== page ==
Plank grilling is full of adventure. It takes some skill, practice and a little experience to know how to grill well on a plank. If you plank well the first few times, it gets progressively easier to do it the next time. You can experiment too!

Grillspot Alert! - Make sure you use only approved wood, natural wood, planking wood that you know or untreated wood.  Treated or creosote wood has chemical preservatives that are harmful and alter the wood flavor and aroma. Look for 'blue-ish' wood smoke. Wet woods produce 'gray-ish' smoke. Avoid smoky softwoods like pine.

Let's see some good practices to adopt when plank grilling so that you can get juicy and moist food every time you plank.

How to Season your Plank for Grilling

Seasoning planks for grilling is a two-step process. The first step involves soaking. Soak your plank in water for at least an hour to four hours. Some committed cooks soak planks overnight! In order to preserve the distinct plank wood aroma, avoid mixing different flavor planks in the same container.

1. Soaking your Plank

If you are plank grilling for the first time, soak twice as many planks as you will need. Your food items will be placed on the plank, so, quickly determine how many planks you will need and soak double the number. It is possible to mess up the first time. Wrap the moist unused planks in a plastic bag and freeze for the next use.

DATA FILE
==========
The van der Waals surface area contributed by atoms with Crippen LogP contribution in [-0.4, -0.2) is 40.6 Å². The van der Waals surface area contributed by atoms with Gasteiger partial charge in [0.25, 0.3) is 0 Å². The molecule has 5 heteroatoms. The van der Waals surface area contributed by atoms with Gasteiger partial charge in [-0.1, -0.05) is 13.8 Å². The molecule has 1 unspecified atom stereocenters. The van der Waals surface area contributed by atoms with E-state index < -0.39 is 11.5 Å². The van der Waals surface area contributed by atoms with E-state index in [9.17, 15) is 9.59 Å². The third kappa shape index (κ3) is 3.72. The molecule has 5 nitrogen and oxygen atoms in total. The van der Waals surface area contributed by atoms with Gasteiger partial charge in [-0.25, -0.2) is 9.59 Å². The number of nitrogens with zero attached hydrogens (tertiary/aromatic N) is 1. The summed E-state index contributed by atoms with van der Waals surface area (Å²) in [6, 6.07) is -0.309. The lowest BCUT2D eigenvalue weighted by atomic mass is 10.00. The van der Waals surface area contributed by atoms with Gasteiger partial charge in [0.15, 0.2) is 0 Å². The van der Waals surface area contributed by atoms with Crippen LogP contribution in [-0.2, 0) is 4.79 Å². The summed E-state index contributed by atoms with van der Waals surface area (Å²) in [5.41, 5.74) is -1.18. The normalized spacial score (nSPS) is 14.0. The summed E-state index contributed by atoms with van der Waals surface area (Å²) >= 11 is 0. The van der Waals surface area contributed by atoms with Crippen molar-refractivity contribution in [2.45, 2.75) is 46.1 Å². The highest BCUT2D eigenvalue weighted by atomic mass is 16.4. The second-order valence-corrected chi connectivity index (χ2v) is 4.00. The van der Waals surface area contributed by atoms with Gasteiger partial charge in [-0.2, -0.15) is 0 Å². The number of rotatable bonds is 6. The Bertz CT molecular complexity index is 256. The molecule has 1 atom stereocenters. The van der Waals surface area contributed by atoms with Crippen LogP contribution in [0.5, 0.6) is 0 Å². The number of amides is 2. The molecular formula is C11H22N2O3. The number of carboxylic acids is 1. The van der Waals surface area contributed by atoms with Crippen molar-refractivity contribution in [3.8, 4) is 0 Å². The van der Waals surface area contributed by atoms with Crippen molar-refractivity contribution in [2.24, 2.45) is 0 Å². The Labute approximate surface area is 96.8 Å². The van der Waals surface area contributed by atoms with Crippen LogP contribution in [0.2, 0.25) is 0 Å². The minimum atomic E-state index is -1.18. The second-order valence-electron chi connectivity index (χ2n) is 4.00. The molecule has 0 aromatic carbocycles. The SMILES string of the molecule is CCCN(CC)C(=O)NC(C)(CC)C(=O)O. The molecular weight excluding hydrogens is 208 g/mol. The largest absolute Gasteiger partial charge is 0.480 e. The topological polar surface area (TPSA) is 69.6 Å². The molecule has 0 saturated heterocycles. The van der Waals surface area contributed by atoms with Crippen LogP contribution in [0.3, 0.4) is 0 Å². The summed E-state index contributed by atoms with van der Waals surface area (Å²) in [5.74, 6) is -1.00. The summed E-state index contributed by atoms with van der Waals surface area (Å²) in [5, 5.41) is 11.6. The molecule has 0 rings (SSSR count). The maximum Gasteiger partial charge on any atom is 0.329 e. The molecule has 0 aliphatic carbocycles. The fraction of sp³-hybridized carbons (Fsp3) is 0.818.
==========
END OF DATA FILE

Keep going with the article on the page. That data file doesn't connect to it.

Add either white wine, beer, apple or berry juice; citrus fruits, onion or garlic to your plank soaking water to accent subtle flavors.
The idea of soaking is to add moisture to the wood to slow down the burning of the plank on the grill. Soaking also helps to 'smolder-smoke' the plank as it cooks and infuses its wood flavor. Use some weight to keep the planks fully submerged in the water or flavor liquid.

Have the planking food ready, marinated, drained, at room temperature; just ready to be planked and fired. Next, your fire has to be ready for planking. Light your grill and maintain the grill planking temperature at medium. The grill at 350-450 °F (175-225 °C) will cook most planking foods. In a minute, we will see grill set-up for indirect grilling.

Grillspot Tip! - Drill holes in your plank and intensify wood flavor in the food! Use foil and cover food right around and under the base of the plank. Remove foil halfway through planking. Use a drip pan.